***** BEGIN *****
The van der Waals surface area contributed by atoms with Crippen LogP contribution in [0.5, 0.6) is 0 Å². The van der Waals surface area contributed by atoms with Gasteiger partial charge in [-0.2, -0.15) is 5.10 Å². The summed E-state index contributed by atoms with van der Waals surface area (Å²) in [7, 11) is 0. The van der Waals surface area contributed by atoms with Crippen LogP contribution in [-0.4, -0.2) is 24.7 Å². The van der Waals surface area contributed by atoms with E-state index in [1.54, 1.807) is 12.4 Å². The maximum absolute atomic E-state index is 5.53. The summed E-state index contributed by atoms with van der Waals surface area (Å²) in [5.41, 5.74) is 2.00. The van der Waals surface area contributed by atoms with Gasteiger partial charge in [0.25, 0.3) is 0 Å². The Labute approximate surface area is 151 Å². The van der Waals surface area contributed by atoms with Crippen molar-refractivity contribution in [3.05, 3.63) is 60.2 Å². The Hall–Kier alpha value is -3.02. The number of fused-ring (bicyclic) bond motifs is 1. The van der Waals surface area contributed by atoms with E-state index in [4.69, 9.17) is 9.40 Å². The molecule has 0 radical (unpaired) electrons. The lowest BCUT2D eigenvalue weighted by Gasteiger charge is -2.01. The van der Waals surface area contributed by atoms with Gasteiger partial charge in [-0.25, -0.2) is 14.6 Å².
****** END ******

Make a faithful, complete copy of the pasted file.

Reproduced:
The van der Waals surface area contributed by atoms with Crippen LogP contribution in [0.5, 0.6) is 0 Å². The van der Waals surface area contributed by atoms with Gasteiger partial charge in [-0.2, -0.15) is 5.10 Å². The summed E-state index contributed by atoms with van der Waals surface area (Å²) in [7, 11) is 0. The van der Waals surface area contributed by atoms with Crippen LogP contribution in [-0.4, -0.2) is 24.7 Å². The van der Waals surface area contributed by atoms with E-state index in [1.54, 1.807) is 12.4 Å². The maximum absolute atomic E-state index is 5.53. The summed E-state index contributed by atoms with van der Waals surface area (Å²) in [5.41, 5.74) is 2.00. The van der Waals surface area contributed by atoms with Gasteiger partial charge in [0.25, 0.3) is 0 Å². The Labute approximate surface area is 151 Å². The van der Waals surface area contributed by atoms with Crippen molar-refractivity contribution in [3.05, 3.63) is 60.2 Å². The Hall–Kier alpha value is -3.02. The number of fused-ring (bicyclic) bond motifs is 1. The van der Waals surface area contributed by atoms with E-state index in [4.69, 9.17) is 9.40 Å². The molecule has 0 radical (unpaired) electrons. The lowest BCUT2D eigenvalue weighted by Gasteiger charge is -2.01. The van der Waals surface area contributed by atoms with Gasteiger partial charge in [-0.25, -0.2) is 14.6 Å².